These are stories from the middle. They are stories of triumph not because anything has been won, but because they are stories of Flint’s continued fight. They are stories that remind us you cannot ride into the sunset forever, that life goes on, not always easily.
[blocktext align=”right”]These are stories from the middle. They are stories of triumph not because anything has been won, but because they are stories of Flint’s continued fight.[/blocktext]That might still sound romantic. It is not.
There is a steadfastness people like to talk about when talking about the people of Flint. A grittiness. Call it blue-collar if you like. It is a pragmatic mindset, one that is not awaiting some grand arrival, but simply pushing forward. It’s a philosophy borne, perhaps, out of knowing that tomorrow you have to get up and do it all over again — and again and again until you die. It’s an understanding that life is one big middle. And once you’re smart enough to understand that, you realize that even when it’s tough you find what happiness you can.
That is where the title of this book comes from. I first used it in a story for Belt Magazine, writing about yet another struggle that has been heaped upon Flint: a poisoned water supply. As this collection makes its way to print, Flint is still so deeply into the middle of the crisis it is unclear when, or how, it will end. There still aren’t enough answers or solutions, and there’s no way to know how this will be remembered in ten or twenty or or one hundred years. It was when writing about this that I found Pastor Bobby, a man who knows the middle better than anyone. He runs a homeless shelter on Flint’s north side, only a few blocks from the once-sprawling car factory so big it was called Buick City. He had helped people through all of the problems the city had to offer — victims of crime, joblessness, homelessness, hopelessness. And when the water went bad, he took that on, too.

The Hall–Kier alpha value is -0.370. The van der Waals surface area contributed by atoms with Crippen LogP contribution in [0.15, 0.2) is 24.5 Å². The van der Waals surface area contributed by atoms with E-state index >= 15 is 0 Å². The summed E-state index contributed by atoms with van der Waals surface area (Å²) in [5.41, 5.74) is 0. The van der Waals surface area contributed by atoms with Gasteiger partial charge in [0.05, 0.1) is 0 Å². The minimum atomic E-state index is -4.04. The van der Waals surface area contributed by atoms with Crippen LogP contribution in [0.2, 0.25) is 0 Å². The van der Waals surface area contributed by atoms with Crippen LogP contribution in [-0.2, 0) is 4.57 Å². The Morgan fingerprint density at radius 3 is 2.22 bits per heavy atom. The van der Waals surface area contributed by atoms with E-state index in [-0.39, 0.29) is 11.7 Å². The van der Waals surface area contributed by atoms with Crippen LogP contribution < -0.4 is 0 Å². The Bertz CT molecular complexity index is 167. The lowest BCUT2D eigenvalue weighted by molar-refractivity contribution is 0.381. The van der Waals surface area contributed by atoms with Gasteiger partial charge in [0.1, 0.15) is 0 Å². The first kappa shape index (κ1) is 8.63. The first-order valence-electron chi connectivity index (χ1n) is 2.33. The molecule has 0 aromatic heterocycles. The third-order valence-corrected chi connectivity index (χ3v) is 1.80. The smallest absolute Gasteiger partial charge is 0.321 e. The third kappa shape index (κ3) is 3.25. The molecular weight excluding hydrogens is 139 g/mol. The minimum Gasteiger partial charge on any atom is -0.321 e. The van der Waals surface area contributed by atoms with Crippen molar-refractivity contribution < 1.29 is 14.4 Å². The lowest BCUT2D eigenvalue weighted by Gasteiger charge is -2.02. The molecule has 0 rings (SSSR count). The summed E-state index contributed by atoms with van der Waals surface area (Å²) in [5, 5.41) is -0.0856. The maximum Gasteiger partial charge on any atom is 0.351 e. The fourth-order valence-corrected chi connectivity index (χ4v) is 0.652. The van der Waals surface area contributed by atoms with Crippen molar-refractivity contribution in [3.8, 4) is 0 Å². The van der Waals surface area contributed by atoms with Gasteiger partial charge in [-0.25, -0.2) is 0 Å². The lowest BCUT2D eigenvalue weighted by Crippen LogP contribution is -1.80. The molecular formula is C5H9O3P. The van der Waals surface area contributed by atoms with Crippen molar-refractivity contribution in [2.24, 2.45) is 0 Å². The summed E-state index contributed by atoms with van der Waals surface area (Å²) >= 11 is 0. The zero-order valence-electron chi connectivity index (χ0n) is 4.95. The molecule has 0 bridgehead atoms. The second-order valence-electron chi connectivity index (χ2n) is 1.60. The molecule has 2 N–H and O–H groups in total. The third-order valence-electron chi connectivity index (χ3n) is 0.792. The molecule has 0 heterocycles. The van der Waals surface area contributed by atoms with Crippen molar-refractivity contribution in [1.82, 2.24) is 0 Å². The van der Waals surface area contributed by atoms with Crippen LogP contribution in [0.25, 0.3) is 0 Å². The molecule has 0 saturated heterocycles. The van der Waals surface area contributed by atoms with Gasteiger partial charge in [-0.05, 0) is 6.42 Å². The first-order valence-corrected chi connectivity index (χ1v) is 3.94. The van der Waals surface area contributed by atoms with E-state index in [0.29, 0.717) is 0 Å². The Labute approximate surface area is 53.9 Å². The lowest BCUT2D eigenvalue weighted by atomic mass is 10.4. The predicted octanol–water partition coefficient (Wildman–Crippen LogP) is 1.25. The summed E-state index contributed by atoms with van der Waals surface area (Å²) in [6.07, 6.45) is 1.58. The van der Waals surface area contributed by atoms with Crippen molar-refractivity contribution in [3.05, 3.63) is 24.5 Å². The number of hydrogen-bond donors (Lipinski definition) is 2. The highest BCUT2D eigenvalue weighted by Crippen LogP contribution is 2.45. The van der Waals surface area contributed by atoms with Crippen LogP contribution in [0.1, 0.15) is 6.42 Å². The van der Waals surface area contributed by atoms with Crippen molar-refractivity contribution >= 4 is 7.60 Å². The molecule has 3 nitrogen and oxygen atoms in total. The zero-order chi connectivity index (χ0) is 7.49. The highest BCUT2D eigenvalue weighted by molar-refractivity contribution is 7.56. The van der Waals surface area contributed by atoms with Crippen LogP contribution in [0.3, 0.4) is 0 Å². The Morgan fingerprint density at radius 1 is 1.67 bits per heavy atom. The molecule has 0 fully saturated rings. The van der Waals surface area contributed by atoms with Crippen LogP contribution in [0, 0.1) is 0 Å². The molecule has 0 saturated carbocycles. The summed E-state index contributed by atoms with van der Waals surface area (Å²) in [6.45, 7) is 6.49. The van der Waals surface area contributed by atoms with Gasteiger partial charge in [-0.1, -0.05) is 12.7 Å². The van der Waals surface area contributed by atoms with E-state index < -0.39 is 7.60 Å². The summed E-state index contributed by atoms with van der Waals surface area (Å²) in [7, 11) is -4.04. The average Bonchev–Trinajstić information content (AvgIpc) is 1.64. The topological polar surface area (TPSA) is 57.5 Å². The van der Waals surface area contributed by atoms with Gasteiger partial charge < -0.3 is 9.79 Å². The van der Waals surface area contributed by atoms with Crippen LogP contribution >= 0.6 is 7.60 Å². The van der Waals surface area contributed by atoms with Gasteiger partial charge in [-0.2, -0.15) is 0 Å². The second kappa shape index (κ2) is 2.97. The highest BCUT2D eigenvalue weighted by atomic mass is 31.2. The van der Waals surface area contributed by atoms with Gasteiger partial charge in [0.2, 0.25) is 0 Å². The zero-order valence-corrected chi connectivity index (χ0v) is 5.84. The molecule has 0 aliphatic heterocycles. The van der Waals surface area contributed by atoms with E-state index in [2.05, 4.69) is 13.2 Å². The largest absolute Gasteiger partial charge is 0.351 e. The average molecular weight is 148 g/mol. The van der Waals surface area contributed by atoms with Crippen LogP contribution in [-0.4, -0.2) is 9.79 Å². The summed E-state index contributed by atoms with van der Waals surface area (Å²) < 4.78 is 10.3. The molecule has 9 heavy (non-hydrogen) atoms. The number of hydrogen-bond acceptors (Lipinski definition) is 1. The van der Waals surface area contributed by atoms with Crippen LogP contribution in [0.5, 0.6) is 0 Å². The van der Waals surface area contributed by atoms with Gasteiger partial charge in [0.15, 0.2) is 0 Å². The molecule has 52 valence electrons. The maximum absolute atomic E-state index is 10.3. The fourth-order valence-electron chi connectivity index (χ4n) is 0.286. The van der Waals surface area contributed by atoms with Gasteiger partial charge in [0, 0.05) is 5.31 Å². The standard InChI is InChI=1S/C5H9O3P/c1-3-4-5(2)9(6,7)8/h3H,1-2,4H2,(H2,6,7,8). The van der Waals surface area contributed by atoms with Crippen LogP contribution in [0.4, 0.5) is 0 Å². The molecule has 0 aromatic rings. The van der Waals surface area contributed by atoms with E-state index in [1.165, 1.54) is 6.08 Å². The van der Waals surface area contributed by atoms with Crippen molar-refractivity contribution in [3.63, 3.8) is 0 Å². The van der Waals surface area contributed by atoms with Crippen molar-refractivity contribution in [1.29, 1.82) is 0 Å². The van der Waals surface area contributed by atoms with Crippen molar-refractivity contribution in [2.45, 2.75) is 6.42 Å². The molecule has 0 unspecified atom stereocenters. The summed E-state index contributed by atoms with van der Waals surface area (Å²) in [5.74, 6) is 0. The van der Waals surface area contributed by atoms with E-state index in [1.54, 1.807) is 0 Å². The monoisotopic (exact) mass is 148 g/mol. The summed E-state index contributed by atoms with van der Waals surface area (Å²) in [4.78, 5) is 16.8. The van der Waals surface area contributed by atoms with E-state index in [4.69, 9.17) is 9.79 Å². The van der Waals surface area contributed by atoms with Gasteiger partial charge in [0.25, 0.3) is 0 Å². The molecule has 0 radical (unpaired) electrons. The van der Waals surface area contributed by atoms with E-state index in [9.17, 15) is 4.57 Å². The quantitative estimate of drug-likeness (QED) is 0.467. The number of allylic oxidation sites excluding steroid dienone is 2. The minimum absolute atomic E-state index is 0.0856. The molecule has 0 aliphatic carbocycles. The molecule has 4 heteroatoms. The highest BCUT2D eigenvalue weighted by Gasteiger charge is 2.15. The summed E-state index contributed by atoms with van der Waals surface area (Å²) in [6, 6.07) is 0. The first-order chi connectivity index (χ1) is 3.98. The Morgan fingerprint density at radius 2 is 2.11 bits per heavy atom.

“He’s so happy,” I wrote. “In his business, if it can be called a business, you need to be. It’s a particular kind of happiness, a Flint happiness, not meaning so much that you’re happy, but that you’re happy anyway.”
Flint happiness is a fought-for happiness, an earned happiness. It’s a happiness that carries an asterisk, a never-ending footnote of stories that demand you understand and respect the history of where everything good in the city came from. And continues to.
Those are the stories you will find here.
Happy Anyway: A Flint Anthology
Table of Contents
Introduction: Greetings from the Middle
Paragraph of Doom
Love and Survival: A Flint Romance
Beam, Arch, Pillar, Porch: A Love Story
Fresh to Death
No Pawnshops for Old Stories
Spirit of Sam Jones
City Beat: Covering Hoops in Basketball City, USA
Flint Out Loud
Feeling a Little Subprime
Too Fancy for Flint
Do You Realize
When Home Says Go
Wild West on the Eastside
Growing up Eastside
Meet the Flintstones
A Boy and His Graveyard: Resurrecting the History and Mysteries of Glenwood Cemetery
Dubiously Flint: Remembering (And Forgetting) My Grandmother’s Stories
A People’s Park
Scott Atkinson is a freelance writer based in Flint, Michigan, and a regular contributor to Belt Magazine. He has written about Flint for the New York Times and other publications and spent several years as a reporter at the Flint Journal. He teaches writing at The University of Michigan-Flint.
Happy Anyway: A Flint Anthology will publish on July 7, 2016 from Belt Publishing, 2016, Order your copy here.